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Surgical Complications
 

Surgical Complications

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Overview of common complications encountered following various equine veterinary procedures

Overview of common complications encountered following various equine veterinary procedures

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    Surgical Complications Surgical Complications Presentation Transcript

    • COMPLICATION S When Things Go WrongDane Tatarniuk, DVM
    • DISCUSSION POINTS  Gastrointestinal  Orthopedic  Adhesions  Casts  Incisional Infections  Implant Infection  Incisional Dehiscence  Incisional Hernia  Rectal Tears  Ileus
    • “The one who does not operate does not have complications.”
    • ADHESIONS Prevalence of clinical adhesions:  Range – 6% to 26% after small intestinal surgery  More common in foals (up to 6 months) than weanlings and yearlings  Foals < 30 days are at greater risk than foals >30 days  Anastomosis & enterotomy sites  Prolonged post-operative ileus  Repeat laparotomy  Peritonitis  Abdominal Abscess Chronic intermittent colic or acute obstructive clinical signs Most complications from adhesions occur within the first 60 days
    • ADHESIONS Pathophysiology: Theory: Detrimental process caused by inflammation andischemia, causing a depression in fibrinolysis. Peritoneal injury creates inflammation & ischemia Inflammation:  Intestinal distension, abrasion of serosa, surgical manipulation of intestine, infection, bacterial contamination, foreign material (suture, glove powder). Ischemia:  Strangulating lesion, vascular compromise, intestinal distension, tight suture placement. Creates an imbalance between fibrin deposition and fibrinolysis
    • ADHESIONS  All comes back to the coagulation cascade…  Peritoneal injury stimulates intrinsic and extrinsic cascade  Principal modulator of adhesion formation is the fibrinolysis system, which works through the enzyme plasmin  Key regulators of fibrinolysis are tissue plasminogen activator and urokinase plasminogen activator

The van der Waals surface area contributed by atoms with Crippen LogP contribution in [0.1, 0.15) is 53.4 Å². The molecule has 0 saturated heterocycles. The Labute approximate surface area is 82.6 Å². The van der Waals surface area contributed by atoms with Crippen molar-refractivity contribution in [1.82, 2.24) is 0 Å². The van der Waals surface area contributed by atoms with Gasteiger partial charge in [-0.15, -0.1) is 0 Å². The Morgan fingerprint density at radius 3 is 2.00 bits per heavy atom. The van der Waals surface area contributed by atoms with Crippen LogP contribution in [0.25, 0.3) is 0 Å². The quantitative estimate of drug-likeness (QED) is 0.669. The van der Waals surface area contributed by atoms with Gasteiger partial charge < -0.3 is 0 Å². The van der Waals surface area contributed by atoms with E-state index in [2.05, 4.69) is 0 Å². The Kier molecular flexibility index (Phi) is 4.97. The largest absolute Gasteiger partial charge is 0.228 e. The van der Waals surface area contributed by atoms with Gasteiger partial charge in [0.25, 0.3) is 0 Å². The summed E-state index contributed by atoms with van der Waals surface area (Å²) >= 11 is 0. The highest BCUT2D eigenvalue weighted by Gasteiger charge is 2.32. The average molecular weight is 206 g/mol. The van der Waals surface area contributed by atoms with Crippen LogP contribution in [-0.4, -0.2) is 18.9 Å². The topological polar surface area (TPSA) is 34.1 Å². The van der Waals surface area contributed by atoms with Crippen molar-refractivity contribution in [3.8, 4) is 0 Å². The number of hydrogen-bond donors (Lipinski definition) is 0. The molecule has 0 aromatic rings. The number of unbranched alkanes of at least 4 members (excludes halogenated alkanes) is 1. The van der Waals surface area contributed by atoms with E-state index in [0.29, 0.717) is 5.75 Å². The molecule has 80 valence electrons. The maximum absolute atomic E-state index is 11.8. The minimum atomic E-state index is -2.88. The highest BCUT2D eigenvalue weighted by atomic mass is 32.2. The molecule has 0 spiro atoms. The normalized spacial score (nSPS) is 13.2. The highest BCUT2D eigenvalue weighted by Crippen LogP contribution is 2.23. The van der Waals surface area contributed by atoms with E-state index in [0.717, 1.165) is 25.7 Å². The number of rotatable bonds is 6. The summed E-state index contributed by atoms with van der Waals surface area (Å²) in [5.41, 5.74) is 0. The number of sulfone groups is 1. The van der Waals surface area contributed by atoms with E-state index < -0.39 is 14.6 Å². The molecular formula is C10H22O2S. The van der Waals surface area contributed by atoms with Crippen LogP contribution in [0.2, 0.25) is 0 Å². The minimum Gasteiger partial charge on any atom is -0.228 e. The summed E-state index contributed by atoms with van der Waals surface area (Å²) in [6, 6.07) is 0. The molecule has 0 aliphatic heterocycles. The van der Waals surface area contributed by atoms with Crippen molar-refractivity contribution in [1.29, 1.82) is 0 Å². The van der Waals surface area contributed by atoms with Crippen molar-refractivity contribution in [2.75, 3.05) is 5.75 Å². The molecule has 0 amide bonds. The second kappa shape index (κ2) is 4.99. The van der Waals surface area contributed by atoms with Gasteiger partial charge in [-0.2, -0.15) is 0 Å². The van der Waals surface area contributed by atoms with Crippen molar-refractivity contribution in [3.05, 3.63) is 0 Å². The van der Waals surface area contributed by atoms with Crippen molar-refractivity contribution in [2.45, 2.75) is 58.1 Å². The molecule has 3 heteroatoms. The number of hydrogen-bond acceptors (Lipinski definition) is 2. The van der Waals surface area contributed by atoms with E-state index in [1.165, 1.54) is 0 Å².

• ADHESIONS Normally…  Lysis of fibrin and fibrinous adhesions occur in 48 – 72 hours after peritoneal injury  Mediated through plasmin-mediated fibrinolysis  Normal tissue restoration results However…  If excessive ischemia or inflammation occur, a depression in peritoneal fibrinolysis activity occurs  Causes fibrin accumulations to become infiltrated with fibroblasts and capillaries  End result: Permanent fibrous adhesions, formed 7 to 14 days after surgery. Adhesions can obstruct bowel lumen, incarcerate small intestine, distort or kink the mesentery or intestine.  End result is recurrent colic!
    • ADHESIONS Prevention  Gentle tissue healing  Remove damaged tissue  Meticulous hemostasis  Minimize surgical time  Frequent, copious lavage to keep bowel moist Medication  Broad spectrum antibiotics  Non-steroidal anti-inflammatories  Dimethyl sulfoxide
    • ADHESIONS Abdominal Lavage  At surgery, prior to closure  Post-operatively, passive or closed suction drains  Removes blood, fibrin & inflammatory mediators  Mechanical separation of bowel  Clinical research present that supports abdominal lavage  Serosa abrasions and peritoneal drains placed in 12 horses at surgery  6 received post-op abdominal lavage for 34 hours after surgery; 6 did not (controls)  Necropsied at 2 weeks post-op  Severe adhesions in all 6 controls, none present in the lavage group  No adverse reactions from lavage noted in treated group
    • ADHESIONS 1% Sodium Carboxymethocellulose  “Belly Jelly”  Provides a mechanical barrier between serosal and peritoneal surfaces  Helps reduce trauma by acting as a lubricant  0.4% Sodium Hyaluronate also used Bioresorbable Hyaluronate- Carboxymethylcellulose Membrane  Membranes that are applied to anastomosis sites post R&A  Act as a temporary protective barrier
    • ADHESIONS Carolina Rinse  Used in human medicine for organ transplants  Decreases reperfusion injury  Decreases migrations of neutrophils into serosa  Decreases fibroblast proliferation  Applied topically and intraluminal  Compounded, not commercial Systemic Heparin  Cofactor of Anti-thrombin III  Decreases production of thrombin  Thrombin responsible for converting fibrinogen to fibrin  Also stimulates plasminogen activator activity